D-backs’ Corbin the All-Star starter? Why not?

PHOENIX — It may be too early to bring it up, but what the heck. Halfway to the All-Star Game, Diamondbacks left-hander Patrick Corbin is as good a candidate as any to start for the National League. He has been that good.

“That’s a no-brainer,” catcher Miguel Montero said of an All-Star invitation.

“He’s going to go. I know it is still a long way to go, but he’s getting better.”

It has been a remarkable eight weeks for a Corbin, who entered spring training in a three-way fight for the fifth spot in the starting rotation and has emerged as the staff stopper. He’s had victories to stop four- and three-game losing streaks, the D-backs’ longest two losing streaks of the year.

Corbin will bring a 7-0 record and a 1.44 ERA into his 10th start of the season Sunday against the Padres, and only perennial Cy Young Award candidate Clayton Kershaw of the Dodgers has a better ERA in the majors.

The D-backs have won all nine of Corbin’s starts, and he is the only pitcher in either league to have gone six or more innings and given up two or fewer runs in all nine of his  outings. Ubaldo Jimenez was the last to do that, when he opened the season with 12 straight such starts in 2010.

His maturity level has been evident from the clubhouse to the mound in Yankee Stadium, when he pitched like the other No. 46 — the Yankees’ Andy Pettitte — in front of family and friends, giving up two hits and one run in seven innings on April 18. He left with a lead that the bullpen did not hold; he would be 9-0 if the ‘pen had held leads in New York and San Francisco in successive April starts.

“The thing that Patrick has done well this year is stay out of the middle of the plate,” D-backs manager Kirk Gibson said. “When he makes a mistake, he misses way off the corner either way, either inside or outside. He’s throwing to all the quadrants, too, so it’s not like you can sit there and look for one spot.”

Corbin, 23, cannot get much better than he was last Monday, when he threw his first complete game in a 5-1 victory at Coors Field. The Rockies had bad swing after bad swing on sliders in the dirt, and afterward Todd Helton called Corbin’s the best slider he has ever seen.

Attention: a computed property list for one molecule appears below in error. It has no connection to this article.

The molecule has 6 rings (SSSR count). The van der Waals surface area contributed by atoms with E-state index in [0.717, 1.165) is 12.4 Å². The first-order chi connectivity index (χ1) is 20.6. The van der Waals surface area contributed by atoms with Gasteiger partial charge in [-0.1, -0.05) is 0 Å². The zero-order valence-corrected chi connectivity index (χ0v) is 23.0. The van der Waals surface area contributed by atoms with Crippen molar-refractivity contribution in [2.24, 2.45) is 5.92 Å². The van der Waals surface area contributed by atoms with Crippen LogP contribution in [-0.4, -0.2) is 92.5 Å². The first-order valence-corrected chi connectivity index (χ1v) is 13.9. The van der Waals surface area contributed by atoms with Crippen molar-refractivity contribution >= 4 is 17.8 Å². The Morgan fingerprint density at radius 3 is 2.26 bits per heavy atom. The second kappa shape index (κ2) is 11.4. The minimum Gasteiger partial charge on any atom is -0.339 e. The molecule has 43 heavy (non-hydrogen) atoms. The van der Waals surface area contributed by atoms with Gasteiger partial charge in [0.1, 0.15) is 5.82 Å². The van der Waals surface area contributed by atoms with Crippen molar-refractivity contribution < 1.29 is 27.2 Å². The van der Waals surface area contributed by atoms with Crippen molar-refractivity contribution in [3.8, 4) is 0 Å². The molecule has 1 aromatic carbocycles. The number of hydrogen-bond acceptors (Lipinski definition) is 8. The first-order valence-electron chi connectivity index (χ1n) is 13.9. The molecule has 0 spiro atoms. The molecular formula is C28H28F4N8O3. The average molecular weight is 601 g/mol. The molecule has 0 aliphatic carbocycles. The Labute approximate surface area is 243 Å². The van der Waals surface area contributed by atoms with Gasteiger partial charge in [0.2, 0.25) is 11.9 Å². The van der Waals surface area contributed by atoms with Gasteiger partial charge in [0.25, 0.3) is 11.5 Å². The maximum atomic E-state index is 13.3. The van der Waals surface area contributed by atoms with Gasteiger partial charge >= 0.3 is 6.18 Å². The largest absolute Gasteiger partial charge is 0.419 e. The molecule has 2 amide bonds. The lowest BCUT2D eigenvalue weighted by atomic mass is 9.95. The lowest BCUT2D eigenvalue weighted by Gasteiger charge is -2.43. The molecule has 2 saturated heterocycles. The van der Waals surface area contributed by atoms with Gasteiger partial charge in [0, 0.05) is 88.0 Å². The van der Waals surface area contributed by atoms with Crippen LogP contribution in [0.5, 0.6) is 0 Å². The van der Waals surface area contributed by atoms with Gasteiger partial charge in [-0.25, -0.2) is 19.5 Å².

That performance came a start after Chipper Jones tweeted, “This Corbin dude is pretty nasty!” when Corbin threw seven shutout innings in a 2-0 victory over the Braves on May 14.

Corbin threw a disproportionate amount of sliders against Colorado, between 25 and 30, not only because the pitch was working so well but because he threw so many strikes with his fastball that hitters had to look there first. Perhaps the main reason for Corbin’s success is his ability to locate his low-90s fastball on both corners and at all levels.

“He can throw the fastball, well located, anywhere. When he locates his fastball, every other pitch looks better,” Montero said.

As for the slider, Corbin said, “I’ve just been more consistent with it. It keeps them off balance. I feel like I have the same arm speed with all my pitches, which makes it harder to pick up. I think it comes out just like my fastball, so by the time they are swinging, they think fastball. Then they realize it’s a slider.

“I just think when you are locating all your pitches that it makes it a little tough. I think they are up their guessing, and when they are looking heater and (I) throw a slider, it gets them off balance.”

Corbin is receiving some well-deserved national attention. He did a radio interview with ESPN this week to talk about his slider, for example. Gibson knows how attention can be a double-edged sword, and he believes Corbin has the composure to handle it.

“It’s dangerous. It’s part of the things you have to learn about being a good pitcher. Obviously (success) builds your confidence up. He is a very humble kid. I’m sure in his own mind he makes sure he checks himself,” Gibson said.

Even if Corbin’s future includes an unscheduled visit to his home state of New York — the All-Star Game will be played at the Mets’ Citi Field on July 16 — there is no reason to believe he will be affected.

“I’m not trying to get too high on myself or two low. I just want to keep going out there and do what I have done so far and make sure my preparation between starts is good. I don’t feel like I’m going to change, no matter what happens. I think when you start to change, that’s when things start to fall apart,” Corbin said.

“I just want to go out and battle. When you start doing too much, that’s when things went out of sots. When I went out there for the ninth (inning in Colorado), I just wanted to stay composed and make sure I did what I did to get to the ninth. That’s what I learned, and that’s what I want to continue to do.”

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